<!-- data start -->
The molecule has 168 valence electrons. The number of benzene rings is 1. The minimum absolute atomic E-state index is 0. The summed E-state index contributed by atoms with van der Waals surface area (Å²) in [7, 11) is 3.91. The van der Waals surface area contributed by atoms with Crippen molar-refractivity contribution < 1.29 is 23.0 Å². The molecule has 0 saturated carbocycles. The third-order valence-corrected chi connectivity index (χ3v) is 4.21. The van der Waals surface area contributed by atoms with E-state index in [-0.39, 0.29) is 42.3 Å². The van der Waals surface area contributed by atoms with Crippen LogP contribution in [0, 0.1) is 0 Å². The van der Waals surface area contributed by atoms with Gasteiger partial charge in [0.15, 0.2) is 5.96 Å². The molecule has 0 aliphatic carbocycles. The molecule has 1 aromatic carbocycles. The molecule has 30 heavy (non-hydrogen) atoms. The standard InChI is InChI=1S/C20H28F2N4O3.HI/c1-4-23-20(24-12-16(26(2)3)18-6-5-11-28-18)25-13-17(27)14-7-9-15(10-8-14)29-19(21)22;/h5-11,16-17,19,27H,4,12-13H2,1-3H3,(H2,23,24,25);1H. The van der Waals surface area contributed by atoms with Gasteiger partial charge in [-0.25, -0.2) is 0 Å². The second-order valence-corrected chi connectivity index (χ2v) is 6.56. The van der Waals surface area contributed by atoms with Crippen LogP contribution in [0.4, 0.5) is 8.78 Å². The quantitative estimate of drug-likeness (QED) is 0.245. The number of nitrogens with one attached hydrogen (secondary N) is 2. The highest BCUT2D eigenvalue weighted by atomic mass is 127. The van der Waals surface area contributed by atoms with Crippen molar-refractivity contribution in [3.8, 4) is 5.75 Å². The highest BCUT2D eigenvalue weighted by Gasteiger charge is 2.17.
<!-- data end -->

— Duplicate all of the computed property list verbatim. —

The molecule has 168 valence electrons. The number of benzene rings is 1. The minimum absolute atomic E-state index is 0. The summed E-state index contributed by atoms with van der Waals surface area (Å²) in [7, 11) is 3.91. The van der Waals surface area contributed by atoms with Crippen molar-refractivity contribution < 1.29 is 23.0 Å². The molecule has 0 saturated carbocycles. The third-order valence-corrected chi connectivity index (χ3v) is 4.21. The van der Waals surface area contributed by atoms with E-state index in [-0.39, 0.29) is 42.3 Å². The van der Waals surface area contributed by atoms with Crippen LogP contribution in [0, 0.1) is 0 Å². The van der Waals surface area contributed by atoms with Gasteiger partial charge in [0.15, 0.2) is 5.96 Å². The molecule has 0 aliphatic carbocycles. The molecule has 1 aromatic carbocycles. The molecule has 30 heavy (non-hydrogen) atoms. The standard InChI is InChI=1S/C20H28F2N4O3.HI/c1-4-23-20(24-12-16(26(2)3)18-6-5-11-28-18)25-13-17(27)14-7-9-15(10-8-14)29-19(21)22;/h5-11,16-17,19,27H,4,12-13H2,1-3H3,(H2,23,24,25);1H. The van der Waals surface area contributed by atoms with Gasteiger partial charge in [-0.25, -0.2) is 0 Å². The second-order valence-corrected chi connectivity index (χ2v) is 6.56. The van der Waals surface area contributed by atoms with Crippen LogP contribution in [0.4, 0.5) is 8.78 Å². The quantitative estimate of drug-likeness (QED) is 0.245. The number of nitrogens with one attached hydrogen (secondary N) is 2. The highest BCUT2D eigenvalue weighted by atomic mass is 127. The van der Waals surface area contributed by atoms with Crippen molar-refractivity contribution in [3.8, 4) is 5.75 Å². The highest BCUT2D eigenvalue weighted by Gasteiger charge is 2.17.